Friday, March 25, 2011


The past three weeks have found me down with the "crud".  Last Saturday (two weeks in), a short, quick trip in the car turned into an episode of frantically finding a place to pull over to "settle" a severely upset stomach, and I realized it was probably more than just sinus problems.  Needing an entire day to settle the stomach after that, but ending up in pretty much the same condition upon entering the car Sunday morning, I drug myself to a Quick Care, where I was diagnosed with not only the inner ear infection that I knew I had at that point, but a sinus infection AND, acute bronchitis.

Haven't felt much like doing anything more than sitting around coughing into my sleeve, but did manage to squeeze in a few hours of sewing time, here and there...just enough to finish up two birthday bags for some pretty great friends, to end off the month of March.  Lacking any sun outside this morning, and fighting hellacious gale force winds, I was forced to resort to pictures on the dining room table...bad lighting, but I did want to snap a few.  This big bag went to Colleen M...ever our eclectic, bohemian friend.  She has a color pallet that would make most people's hair stand on end...and she can make it work like no other.  Orange, purple and lime green - that's our Myler Colleen, and she delights us to no end!
Orange brocade home dec fabric (custom free-motion quilted); soft purple velveteen; the requisite lime green thrown in, for good measure; and finished off with a large, celluloid, antique coat button - you will see her coming a mile off, but this is SO her.  I would actually carry this one myself.
The second bag went to delightful, spunky, "Zumba Chica" Pat.  I figured Pat could shake the bag right along with everything of my favorite patterns for a fun, flirty summer bag, with lots and lots of ruffles.  Pat loves red, coupled with black, and she also has a thing for ROOSTERS - how lucky was I to dig through "the stash" and come up with a color combination that featured those three elements (strange though it may seem), with a little white and gold thrown in for good measure?!  LOVE the base fabric used on this - black with red embroidery.
The lining even got the rooster treatment, with a large pocket for all her girly things; hanging from big bamboo handles, it's a shaker and a mover...just like Pat.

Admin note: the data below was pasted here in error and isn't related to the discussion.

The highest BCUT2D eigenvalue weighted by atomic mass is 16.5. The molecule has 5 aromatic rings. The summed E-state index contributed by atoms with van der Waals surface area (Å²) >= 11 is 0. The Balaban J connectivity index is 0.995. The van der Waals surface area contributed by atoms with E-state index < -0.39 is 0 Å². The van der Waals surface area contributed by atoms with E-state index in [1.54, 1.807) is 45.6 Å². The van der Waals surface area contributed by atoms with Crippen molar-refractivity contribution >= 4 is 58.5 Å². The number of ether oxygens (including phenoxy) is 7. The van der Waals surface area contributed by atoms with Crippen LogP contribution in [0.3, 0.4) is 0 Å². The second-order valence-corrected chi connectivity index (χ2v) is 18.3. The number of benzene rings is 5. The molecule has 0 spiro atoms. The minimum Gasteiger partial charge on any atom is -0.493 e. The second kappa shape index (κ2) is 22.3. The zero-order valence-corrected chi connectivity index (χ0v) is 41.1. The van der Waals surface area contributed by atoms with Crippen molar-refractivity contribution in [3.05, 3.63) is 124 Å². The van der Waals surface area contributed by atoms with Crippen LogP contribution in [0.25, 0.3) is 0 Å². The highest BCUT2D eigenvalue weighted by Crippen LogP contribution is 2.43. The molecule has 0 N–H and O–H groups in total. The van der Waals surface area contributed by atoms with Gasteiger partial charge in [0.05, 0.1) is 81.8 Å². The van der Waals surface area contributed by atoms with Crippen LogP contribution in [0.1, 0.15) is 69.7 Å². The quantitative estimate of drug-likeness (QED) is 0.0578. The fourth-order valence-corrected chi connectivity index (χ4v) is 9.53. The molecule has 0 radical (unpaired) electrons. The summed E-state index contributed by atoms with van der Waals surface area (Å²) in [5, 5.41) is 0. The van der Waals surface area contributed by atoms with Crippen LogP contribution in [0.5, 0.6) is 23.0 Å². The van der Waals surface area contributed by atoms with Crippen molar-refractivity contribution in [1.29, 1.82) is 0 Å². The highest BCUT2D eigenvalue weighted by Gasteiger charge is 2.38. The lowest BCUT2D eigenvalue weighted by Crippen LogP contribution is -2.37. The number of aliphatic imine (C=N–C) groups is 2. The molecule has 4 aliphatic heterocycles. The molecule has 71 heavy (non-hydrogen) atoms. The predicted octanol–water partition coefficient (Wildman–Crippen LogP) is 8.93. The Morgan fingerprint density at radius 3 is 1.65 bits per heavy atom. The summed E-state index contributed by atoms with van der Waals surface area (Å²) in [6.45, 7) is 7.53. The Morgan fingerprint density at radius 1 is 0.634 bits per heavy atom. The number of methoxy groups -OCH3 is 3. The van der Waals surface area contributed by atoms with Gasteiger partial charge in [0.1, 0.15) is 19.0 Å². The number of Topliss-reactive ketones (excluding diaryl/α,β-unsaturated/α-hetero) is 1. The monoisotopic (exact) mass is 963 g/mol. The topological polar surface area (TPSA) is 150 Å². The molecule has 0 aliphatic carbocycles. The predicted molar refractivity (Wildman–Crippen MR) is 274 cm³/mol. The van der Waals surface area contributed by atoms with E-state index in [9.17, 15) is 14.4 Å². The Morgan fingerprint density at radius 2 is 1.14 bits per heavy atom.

If you ever see something here you might like, but can't find it in the etsy shop (I am trying to get back to my sewing roots this year, and am working towards actually getting a few bags back in the store), just drop me a line.  I always welcome custom orders.

And because that fluffy, flirty, shaky purse (and Pat's Zumba) got me thinking of it (and just to make myself feel better)...Harry Belafonte, and clips from one of my favorite movies...what could be better, besides Bobby Flay?  Shake something up this weekend! 

Wednesday, March 16, 2011


One of the prettiest embellishments I can add to a handmade bag, is also one of the simplest to do.  I thought I'd throw together a quick tutorial on how it's done, as I've been asked so many times...these can be done with just about any ribbon (or fabric) of your choosing:  good ol' standard ribbon with a finished edge; bias cut silks (the brown one is a soft, silk ribbon, while the beautiful silk plaid that was bought as ribbon, is heavier in weight and I am convinced the same could be achieved with silk fabric, cut on the bias at home) that can be frayed along the edge; or fabric strips - torn or cut to desired width.
Materials needed for this project include:  RIBBON, or fabric strips (approx. 32 to 36"), of choice;  HEAVY THREAD (I like the Dual Duty XP Heavy, by Coats and Clark...a little lighter than upholstery thread, but heavier than hand quilting threads) in a neutral color; SEWING NEEDLE (I love the size 13 quilt basting needles, as they are long enough to gather lots of ribbon in one shot on, and have a larger eye, making them easier to thread in my declining eyesight years); CRINOLINE (or base material of your choosing...crinoline can be found in most fabric stores that sell bridal notions); BUTTONS OR BEADS for center embellishment; and SCISSORS.  For finishing off the backs, you will need PIN BACKS (available at most craft stores, in a variety of sizes); FELT (I like to use wool felt, usually felted/washed for that thick, crinkly effect, but regular felt will work just fine); and HOT GLUE.